Regardless of where you live in Pennsylvania, whether it is in an urban, suburban, or rural area, bicycling offers an accessible form of transportation for everyone. However, as a cyclist, you are in a uniquely vulnerable position that makes you susceptible to all sorts of hazardous conditions. Because of this, if you have had the misfortune of being involved in a bicycle accident, you may wonder whether your insurance will cover the cost of the damages you’ve sustained. Continue reading and contact the personal injury attorneys at Friedman Schuman to learn more about whether bicycle accidents are covered by insurance and how our legal team can help you through the process.
What types of bicycle accidents are covered under insurance?
Whether your injuries will be covered under insurance depends largely on the circumstances surrounding your accident. For example, if you were hit by a vehicle while riding your bicycle, the driver’s auto insurance will likely cover your medical expenses. In this scenario, you may also file a personal injury claim against the driver. Even if you were partially at fault for the incident, you can still be owed compensation, although at a reduced amount relative to who is most at fault for the collision.
When it comes to cases involving pedestrians, if they were at fault for the accident, your injuries may be covered by their personal liability coverage on their homeowners or renters insurance. If the pedestrian was also injured from the accident, their own health insurance should cover their medical bills. These circumstances also apply to accidents between you and another cyclist.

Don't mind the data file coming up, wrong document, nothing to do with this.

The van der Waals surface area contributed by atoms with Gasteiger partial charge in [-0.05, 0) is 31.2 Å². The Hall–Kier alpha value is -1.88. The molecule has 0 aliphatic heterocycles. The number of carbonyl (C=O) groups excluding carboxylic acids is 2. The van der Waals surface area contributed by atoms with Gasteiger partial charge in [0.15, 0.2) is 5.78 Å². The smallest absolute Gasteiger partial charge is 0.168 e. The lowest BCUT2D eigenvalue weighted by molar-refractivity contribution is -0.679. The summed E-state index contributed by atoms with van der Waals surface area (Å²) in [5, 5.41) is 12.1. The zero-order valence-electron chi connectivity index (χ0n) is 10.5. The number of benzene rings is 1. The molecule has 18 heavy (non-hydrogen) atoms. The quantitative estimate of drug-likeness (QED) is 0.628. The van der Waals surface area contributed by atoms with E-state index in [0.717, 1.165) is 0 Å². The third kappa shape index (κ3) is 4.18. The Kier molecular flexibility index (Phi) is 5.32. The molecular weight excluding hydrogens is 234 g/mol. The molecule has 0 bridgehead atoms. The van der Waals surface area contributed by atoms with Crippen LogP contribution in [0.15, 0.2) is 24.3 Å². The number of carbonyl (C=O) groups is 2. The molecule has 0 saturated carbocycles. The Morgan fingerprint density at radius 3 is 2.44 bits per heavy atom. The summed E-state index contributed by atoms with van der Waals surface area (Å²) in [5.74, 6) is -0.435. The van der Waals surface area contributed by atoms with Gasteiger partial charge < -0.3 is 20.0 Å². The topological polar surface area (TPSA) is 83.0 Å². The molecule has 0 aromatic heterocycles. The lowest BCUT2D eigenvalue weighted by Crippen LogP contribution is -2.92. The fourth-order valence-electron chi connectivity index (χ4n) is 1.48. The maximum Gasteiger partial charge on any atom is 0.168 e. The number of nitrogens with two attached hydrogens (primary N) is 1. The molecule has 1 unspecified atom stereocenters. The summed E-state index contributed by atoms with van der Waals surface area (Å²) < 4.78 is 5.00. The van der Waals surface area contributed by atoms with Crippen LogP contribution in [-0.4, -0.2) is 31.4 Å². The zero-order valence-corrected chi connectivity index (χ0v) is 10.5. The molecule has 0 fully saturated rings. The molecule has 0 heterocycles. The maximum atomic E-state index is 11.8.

What steps should I take after a bicycle accident?
Regardless of the type of bicycle accident you were involved in, always make sure to take pictures of the aftermath. Collecting as much evidence at the scene as possible will work to your benefit if you wish to file a claim later on. If another party was involved, do not forget to get their insurance and contact information. Also, make sure to file a police report to get the incident on record.
Getting medical treatment immediately after the collision is essential. Despite how minor your injuries may seem, having medical records on file will only provide more evidence for your potential claim. Depending on the situation, once you file a claim with either your or the negligible party’s insurance provider, contact a personal injury attorney to help guide you through the nuances of your case.